The way the owners of the Mother's Market figure it, it takes all kinds.
According to them, the natural foods store in Costa Mesa is an alternative to supermarkets, but there is room for both in the grocery business.
"We're not an 'us-against-them' operation," says Bruce Macgurn, a founding member and chief executive officer of the 11-member board that owns and operates the Mother's Market & Kitchen in Costa Mesa and a second store of the same name in Huntington Beach. "Part of health is practicing harmony."
Mother's Market was the entrepreneurial offspring of a group of yoga enthusiasts who wanted to start a little business that would weave together their health and spiritual beliefs. That was 1978.
Now, more than a decade later, that store has quadrupled in size and spawned the sister store in Huntington Beach. As the public's concern for health and fitness has grown, so have the number of customers drawn to Mother's organic produce and herbal concoctions. After all, there aren't too many places to pick up barberry root bark and fresh seaweed.
According to the National Nutritional Foods Assn., a health foods trade group, Mother's Market is the only one of its scope in the county and has succeeded in carving its own niche in the grocery industry.
"They are one of the largest and most up-to-date of its kind that I know of in the country," says Burton Kallman, director of science and technology for the association.
Back in 1978, it was the spiritual side of the business that appealed to Macgurn, 48. His wife, Sharon, vice president, was attracted to the health aspects of the operation.
"My wife had taken us off meat without consulting me," Macgurn says with a slight sneer. "I am more typical of the average American--I'm not a health nut." But he says his interest in yoga kindled a concern for nutrition, and he wanted a business in which he could put his previous sales experience to work.
"Nutrition is a science of mind, body and spirit," he says. It develops "a more enlightened life, a mental life that is clearer. Nutrition plays a role in all that."
The market was named after Macgurn's mother, who was among the founding members and who died 2 years ago. But now the group prefers the moniker's more universal connotation.
"Now the name mother is more cosmic in its implications," Macgurn explains. The company's leaflets, distributed free at the stores, have nutrition tips from "Mother" and little hearts with "Mother loves you" on them. The owners want you to feel that the store, just like mom, is taking good care of you.
Typical customers are shoppers keen on nutrition, but also people with allergies, cancer and diabetes, as well as folks with specific health needs that can't be met by other grocery stores, according to the Macgurns.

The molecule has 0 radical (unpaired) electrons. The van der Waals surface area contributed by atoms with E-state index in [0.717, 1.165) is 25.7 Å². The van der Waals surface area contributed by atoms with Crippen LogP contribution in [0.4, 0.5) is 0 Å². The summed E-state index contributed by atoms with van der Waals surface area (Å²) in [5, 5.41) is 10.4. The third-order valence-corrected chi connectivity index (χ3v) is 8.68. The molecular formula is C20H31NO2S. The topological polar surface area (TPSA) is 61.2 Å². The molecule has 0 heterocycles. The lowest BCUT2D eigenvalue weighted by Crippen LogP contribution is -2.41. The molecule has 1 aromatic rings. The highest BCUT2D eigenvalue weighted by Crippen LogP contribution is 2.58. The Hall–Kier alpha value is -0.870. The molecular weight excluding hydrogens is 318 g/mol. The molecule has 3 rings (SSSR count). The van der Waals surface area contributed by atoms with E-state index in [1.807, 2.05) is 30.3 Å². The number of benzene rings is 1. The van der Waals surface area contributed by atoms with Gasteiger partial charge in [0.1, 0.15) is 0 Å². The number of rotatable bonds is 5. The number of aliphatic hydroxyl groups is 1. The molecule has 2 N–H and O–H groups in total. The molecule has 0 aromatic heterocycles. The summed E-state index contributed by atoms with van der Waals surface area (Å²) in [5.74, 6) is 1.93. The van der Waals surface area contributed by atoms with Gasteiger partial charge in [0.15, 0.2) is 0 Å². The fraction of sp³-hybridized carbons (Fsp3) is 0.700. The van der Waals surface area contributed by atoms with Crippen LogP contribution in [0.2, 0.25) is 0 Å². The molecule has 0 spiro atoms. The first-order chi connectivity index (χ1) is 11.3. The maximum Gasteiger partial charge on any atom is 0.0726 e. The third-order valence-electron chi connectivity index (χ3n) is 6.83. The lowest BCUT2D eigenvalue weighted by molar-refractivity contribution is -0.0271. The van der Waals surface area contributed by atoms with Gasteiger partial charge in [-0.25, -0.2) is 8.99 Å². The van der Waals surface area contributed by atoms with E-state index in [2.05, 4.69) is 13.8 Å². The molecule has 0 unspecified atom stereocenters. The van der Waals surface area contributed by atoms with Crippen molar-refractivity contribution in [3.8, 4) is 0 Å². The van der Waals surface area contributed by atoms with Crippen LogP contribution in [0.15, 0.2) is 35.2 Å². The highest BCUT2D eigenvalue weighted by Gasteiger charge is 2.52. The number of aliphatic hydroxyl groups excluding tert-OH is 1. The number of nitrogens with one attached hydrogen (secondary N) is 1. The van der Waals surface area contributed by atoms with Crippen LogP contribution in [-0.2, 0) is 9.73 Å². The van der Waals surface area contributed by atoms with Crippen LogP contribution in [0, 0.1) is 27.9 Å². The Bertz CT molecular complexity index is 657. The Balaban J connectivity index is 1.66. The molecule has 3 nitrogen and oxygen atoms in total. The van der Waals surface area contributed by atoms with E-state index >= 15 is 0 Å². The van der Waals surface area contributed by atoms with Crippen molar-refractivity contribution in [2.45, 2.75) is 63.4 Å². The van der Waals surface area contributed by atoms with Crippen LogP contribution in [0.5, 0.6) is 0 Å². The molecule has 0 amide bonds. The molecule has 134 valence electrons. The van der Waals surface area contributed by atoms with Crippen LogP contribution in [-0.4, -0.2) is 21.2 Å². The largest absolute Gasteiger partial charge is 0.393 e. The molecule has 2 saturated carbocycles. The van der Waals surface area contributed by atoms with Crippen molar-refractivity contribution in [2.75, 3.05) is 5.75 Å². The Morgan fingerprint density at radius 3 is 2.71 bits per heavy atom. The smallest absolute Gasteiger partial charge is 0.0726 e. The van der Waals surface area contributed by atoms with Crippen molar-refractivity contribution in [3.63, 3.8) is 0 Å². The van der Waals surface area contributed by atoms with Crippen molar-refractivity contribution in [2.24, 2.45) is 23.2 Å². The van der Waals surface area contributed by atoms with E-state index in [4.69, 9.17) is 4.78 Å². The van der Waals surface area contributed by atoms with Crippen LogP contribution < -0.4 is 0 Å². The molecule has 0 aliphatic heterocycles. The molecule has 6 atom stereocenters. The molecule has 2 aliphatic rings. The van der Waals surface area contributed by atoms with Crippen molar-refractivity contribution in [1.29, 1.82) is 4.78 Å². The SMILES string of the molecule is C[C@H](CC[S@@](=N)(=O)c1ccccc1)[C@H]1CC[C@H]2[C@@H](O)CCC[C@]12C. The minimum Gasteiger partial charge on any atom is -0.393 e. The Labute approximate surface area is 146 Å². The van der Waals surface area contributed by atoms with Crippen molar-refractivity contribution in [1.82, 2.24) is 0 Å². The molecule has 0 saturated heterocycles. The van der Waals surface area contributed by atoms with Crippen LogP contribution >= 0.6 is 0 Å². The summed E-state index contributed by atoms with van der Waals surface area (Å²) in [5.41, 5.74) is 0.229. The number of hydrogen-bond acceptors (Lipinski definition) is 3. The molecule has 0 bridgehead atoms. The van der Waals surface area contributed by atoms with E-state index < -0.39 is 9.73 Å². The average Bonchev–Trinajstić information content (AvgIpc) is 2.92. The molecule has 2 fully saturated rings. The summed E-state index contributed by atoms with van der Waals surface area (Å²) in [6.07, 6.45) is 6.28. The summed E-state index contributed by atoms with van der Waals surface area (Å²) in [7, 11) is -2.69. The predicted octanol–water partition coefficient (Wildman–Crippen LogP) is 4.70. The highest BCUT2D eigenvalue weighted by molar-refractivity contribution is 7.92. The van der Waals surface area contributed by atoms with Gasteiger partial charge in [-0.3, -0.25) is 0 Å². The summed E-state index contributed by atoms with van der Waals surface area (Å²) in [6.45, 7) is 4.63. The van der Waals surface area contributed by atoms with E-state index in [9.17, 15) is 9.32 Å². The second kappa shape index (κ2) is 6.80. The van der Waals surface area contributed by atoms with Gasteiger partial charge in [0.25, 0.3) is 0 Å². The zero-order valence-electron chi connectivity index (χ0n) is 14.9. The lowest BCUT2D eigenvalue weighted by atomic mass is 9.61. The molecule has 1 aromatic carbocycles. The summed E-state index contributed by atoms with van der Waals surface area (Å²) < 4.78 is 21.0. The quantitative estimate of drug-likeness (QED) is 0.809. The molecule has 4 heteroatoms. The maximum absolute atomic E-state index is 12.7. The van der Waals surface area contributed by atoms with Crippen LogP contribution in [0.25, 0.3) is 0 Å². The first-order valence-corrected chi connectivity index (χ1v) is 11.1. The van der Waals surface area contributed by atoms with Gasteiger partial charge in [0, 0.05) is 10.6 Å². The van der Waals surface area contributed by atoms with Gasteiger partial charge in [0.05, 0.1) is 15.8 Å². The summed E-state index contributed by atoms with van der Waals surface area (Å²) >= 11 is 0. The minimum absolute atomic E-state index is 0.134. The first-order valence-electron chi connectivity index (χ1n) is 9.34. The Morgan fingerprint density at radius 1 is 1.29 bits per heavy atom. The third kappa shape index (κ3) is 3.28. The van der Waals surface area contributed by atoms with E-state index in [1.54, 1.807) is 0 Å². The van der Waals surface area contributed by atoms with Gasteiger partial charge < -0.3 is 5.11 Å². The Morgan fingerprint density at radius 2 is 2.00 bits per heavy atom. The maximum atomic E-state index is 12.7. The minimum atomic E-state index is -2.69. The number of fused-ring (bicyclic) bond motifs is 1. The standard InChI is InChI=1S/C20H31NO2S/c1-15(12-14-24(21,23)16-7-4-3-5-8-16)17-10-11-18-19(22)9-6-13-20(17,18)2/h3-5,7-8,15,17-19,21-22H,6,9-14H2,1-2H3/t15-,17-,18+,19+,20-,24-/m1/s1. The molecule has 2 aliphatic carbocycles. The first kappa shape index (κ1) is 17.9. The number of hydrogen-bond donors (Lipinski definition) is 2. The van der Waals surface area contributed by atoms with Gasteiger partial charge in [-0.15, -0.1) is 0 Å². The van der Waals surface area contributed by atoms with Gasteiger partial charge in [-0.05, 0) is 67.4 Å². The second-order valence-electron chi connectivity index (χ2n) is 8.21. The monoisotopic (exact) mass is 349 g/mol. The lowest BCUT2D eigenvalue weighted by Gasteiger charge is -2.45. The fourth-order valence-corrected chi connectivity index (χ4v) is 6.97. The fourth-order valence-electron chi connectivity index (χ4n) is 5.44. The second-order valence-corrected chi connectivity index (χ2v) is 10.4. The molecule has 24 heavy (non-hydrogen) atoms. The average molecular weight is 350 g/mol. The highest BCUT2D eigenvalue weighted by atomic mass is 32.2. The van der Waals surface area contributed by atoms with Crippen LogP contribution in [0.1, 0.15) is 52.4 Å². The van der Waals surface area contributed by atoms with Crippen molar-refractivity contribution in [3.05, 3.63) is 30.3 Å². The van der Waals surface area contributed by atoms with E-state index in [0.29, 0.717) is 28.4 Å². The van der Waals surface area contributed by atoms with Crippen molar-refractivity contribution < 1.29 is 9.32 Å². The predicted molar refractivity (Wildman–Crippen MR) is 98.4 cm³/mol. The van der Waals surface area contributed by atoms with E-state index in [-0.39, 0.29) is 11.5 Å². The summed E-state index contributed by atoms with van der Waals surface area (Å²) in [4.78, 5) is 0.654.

For these customers, the store stocks taro root and wheat grass (reputed to cleanse the body), wheat-free breads and lactose-free dairy products for those with allergies, and thousands of vitamins and herbs: papaya enzymes, slippery elm, suma root, myrrh and elder flowers.
"This is not a replacement for the supermarket or the mom-and-pop Circle K," Macgurn says. "Our customers are very different, but what brings them together is their concern for nutritional foods, without additives and grown without pesticides. Not that there's anything wrong with the supermarkets; I wouldn't buy my toilet paper anywhere else."
Dressed in Bermuda shorts and sneakers, he darts about the Costa Mesa store, checking incoming stock before he dashes off to an exercise workout. His wife, a tall, 45-year-old woman with long hair, greets customers as she leads a visitor through the store.
Gesturing toward the store's produce department, she says the day's stock includes 25 organically grown vegetables and six organically grown fruits. The organic produce is certified by a trade group called California Certified Organic Farmers, which ensures that the crops have not been grown in soil treated with synthetic pesticides. A slightly smaller version of the Costa Mesa store, the 7-year-old Huntington Beach Mother's carries the same kind of merchandise. Because the stores stock small numbers of a wide variety of items, inventory is enormous, estimated by Bruce Macgurn at about $400,000 worth of stock at any one time. He says about 1,400 customers appear in the Costa Mesa store on most days.
Although frozen poultry is sold year-round and fresh turkeys are available during the Thanksgiving and Christmas holidays, no meats are sold. The exception to the no-meat policy is found at the Huntington Beach store's cafe, where turkey sandwiches are popular.